For more than a decade, board-certified ophthalmologist Dr. William Segal and consultative optometrist Dr. Marc Lay at Georgia Eye Physicians and Surgeons have provided a wide array of eye care services to patients all across the southeast, ranging from routine vision and comprehensive medical eye exams to advanced eye disease treatment and LASIK vision correction surgery. In the latest installment of our ongoing blog feature, Ask the Eye Docs, our experienced eye-care specialists will answer some of the most commonly asked questions about eyesight and vision care.
QUESTION: I have three small children, all boys, and they are constantly running around and playing outside, getting minor cuts and bruises. While I understand that this is completely natural and even healthy, I am sometimes concerned that they might injure themselves in a way that my husband or I cannot easily treat. Specifically, I worry that they might seriously damage their eyesight. What would you recommend that I do if a foreign object damages or even gets lodged in one of their eyes?
ANSWER: The eyes are delicate and complicated organs, and there are many different ways that they might be damaged. Fortunately, even though eye injuries can be irritating and a little frightening, they will very rarely result in permanent damage as long as the correct treatment is rendered promptly. When they are exposed to airborne particles of dust, sand, wood, plastic, or other foreign material, the eyes will naturally produce tears to wash that material out. However, this debris may also scratch the cornea, and if that scratch becomes infected a corneal ulcer may develop, causing redness, blurred vision, light sensitivity, and intense pain.
- If one of your children gets foreign material lodged in their eye, we recommend that you:
- Keep them from rubbing the eye, as this may push the foreign material deeper into the eye and increase the likelihood of scratching the cornea.
- Natural tear production should help wash the eye clean. However, if this proves insufficient, thoroughly rinse the eye with sterile eyewash.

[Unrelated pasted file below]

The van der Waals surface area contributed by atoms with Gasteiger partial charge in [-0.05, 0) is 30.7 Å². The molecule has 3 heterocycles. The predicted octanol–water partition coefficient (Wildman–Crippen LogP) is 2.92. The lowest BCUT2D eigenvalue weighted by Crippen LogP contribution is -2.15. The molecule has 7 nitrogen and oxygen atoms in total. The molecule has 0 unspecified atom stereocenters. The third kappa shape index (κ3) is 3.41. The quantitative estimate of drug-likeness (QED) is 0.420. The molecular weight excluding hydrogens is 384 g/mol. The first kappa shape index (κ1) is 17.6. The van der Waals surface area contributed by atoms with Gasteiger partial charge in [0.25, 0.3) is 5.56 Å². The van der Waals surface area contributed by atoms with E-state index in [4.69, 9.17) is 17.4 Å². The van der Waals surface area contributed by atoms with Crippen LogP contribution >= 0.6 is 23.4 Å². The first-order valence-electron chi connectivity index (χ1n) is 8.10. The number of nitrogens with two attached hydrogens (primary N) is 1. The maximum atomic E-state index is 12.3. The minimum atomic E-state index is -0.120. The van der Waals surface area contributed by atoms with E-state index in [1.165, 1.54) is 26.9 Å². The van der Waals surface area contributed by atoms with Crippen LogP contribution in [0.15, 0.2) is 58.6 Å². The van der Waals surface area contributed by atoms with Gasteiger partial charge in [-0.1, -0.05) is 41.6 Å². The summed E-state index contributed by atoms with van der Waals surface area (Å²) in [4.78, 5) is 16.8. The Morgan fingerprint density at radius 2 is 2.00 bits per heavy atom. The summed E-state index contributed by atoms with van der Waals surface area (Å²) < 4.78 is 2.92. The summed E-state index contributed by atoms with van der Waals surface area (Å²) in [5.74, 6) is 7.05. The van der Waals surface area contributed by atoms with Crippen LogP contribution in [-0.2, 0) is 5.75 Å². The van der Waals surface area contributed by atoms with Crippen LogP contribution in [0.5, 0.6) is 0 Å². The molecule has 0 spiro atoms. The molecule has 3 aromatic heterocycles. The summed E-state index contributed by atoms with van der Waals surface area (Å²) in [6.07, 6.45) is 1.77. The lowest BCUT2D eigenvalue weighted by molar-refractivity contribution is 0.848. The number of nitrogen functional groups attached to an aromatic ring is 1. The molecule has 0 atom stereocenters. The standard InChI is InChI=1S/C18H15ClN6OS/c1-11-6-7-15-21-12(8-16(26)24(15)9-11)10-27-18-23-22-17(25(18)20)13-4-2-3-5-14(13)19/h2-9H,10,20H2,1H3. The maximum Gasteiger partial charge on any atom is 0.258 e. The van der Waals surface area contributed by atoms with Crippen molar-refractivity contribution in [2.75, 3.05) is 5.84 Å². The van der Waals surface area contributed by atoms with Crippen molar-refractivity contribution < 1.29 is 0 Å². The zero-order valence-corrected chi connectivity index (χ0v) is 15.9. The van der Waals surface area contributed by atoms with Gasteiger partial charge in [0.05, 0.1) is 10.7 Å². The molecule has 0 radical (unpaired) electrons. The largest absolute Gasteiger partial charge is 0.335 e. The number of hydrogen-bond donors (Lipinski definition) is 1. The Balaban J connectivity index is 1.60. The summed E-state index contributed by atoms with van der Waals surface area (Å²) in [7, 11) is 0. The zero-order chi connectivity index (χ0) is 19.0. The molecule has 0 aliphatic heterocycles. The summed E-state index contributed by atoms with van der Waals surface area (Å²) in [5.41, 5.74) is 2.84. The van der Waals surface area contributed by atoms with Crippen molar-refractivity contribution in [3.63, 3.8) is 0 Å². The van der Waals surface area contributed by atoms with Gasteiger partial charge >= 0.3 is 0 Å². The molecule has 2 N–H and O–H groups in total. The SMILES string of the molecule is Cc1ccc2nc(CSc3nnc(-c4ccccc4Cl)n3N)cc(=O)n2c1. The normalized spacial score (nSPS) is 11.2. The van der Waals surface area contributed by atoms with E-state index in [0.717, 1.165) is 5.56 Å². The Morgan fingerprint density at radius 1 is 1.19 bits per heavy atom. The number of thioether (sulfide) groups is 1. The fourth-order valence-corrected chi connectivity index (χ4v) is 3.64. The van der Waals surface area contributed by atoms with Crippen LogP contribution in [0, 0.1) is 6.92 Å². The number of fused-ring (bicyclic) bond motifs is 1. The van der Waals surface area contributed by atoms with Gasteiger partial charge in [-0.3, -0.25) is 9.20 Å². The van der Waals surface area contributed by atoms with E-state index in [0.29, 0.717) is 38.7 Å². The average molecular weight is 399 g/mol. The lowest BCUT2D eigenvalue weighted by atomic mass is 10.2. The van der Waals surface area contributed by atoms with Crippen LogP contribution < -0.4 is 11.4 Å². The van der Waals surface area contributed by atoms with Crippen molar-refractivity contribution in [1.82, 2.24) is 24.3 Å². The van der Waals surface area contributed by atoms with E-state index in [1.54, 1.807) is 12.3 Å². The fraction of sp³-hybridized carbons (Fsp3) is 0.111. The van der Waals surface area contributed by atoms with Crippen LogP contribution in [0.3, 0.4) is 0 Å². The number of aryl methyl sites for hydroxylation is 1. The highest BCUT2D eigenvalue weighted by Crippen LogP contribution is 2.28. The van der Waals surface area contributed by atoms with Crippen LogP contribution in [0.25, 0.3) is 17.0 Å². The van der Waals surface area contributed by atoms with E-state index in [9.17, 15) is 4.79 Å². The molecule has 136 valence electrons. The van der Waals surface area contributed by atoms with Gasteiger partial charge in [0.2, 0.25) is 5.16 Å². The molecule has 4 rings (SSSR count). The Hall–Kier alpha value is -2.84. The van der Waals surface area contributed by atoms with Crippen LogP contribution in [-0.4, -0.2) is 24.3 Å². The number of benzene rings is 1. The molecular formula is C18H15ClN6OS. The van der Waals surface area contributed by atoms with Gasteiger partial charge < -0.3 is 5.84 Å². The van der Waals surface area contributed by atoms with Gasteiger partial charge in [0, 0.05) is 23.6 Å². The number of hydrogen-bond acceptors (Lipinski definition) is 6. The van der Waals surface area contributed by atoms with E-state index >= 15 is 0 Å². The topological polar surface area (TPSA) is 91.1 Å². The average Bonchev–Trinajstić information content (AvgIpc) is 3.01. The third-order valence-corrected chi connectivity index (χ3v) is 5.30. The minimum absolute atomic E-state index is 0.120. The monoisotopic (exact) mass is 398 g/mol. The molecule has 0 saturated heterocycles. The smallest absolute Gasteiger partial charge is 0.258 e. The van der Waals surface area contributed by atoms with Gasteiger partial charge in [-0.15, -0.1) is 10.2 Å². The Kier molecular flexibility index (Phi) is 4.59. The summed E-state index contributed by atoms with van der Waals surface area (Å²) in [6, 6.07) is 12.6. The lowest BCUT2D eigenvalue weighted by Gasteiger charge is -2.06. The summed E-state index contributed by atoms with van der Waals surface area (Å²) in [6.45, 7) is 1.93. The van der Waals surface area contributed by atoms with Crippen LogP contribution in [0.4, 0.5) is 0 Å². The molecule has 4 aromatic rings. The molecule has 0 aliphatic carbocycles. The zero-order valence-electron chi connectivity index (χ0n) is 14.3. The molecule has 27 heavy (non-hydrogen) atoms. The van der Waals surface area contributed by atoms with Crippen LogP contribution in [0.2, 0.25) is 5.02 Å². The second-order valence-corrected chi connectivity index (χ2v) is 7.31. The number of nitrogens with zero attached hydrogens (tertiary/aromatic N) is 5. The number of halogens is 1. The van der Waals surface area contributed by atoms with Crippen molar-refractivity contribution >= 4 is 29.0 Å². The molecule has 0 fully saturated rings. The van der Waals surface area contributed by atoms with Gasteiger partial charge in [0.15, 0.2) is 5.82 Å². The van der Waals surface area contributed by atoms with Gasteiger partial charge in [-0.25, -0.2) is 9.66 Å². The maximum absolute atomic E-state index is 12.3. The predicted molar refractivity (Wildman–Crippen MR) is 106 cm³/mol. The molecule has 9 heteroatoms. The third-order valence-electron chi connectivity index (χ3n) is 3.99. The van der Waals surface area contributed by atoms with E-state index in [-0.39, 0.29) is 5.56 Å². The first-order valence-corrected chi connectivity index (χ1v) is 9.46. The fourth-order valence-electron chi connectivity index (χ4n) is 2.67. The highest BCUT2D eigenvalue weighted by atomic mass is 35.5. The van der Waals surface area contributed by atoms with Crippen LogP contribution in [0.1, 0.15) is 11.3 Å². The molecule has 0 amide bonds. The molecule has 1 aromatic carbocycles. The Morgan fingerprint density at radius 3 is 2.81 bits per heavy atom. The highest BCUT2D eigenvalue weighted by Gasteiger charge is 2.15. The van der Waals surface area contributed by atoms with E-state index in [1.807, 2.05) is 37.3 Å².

- If a larger piece of debris has penetrated the cornea, do NOT attempt to wash the eye or to remove anything that is stuck in it.
- Instead, cover the eye loosely with a cloth or even a plastic cup in order to prevent further injury and then seek immediate medical attention.
Young children’s eyes can change quickly, and treating vision conditions can often depend on catching the problem early. That is why we recommend that children should generally have their first eye exam at six months of age, and that after that initial examination they should undergo comprehensive medical eye exams at age three and again at the start of school. School-age children should continue to have their vision evaluated regularly, approximately every one to two years during primary health care visits, in schools, or at public screenings.
Keeping your eyesight sharp requires diligent eye care, and establishing good eye care habits in your children now can potentially save them difficulties down the line. If you have any concerns about your children’s eyesight, or about your own, please contact Georgia Eye Physicians and Surgeons to make an appointment with Dr. William Segal or Dr. Marc Lay to schedule an eye exam. Be sure to follow us on Facebook, Twitter, and Google+ for more information on how to keep your vision clear and healthy.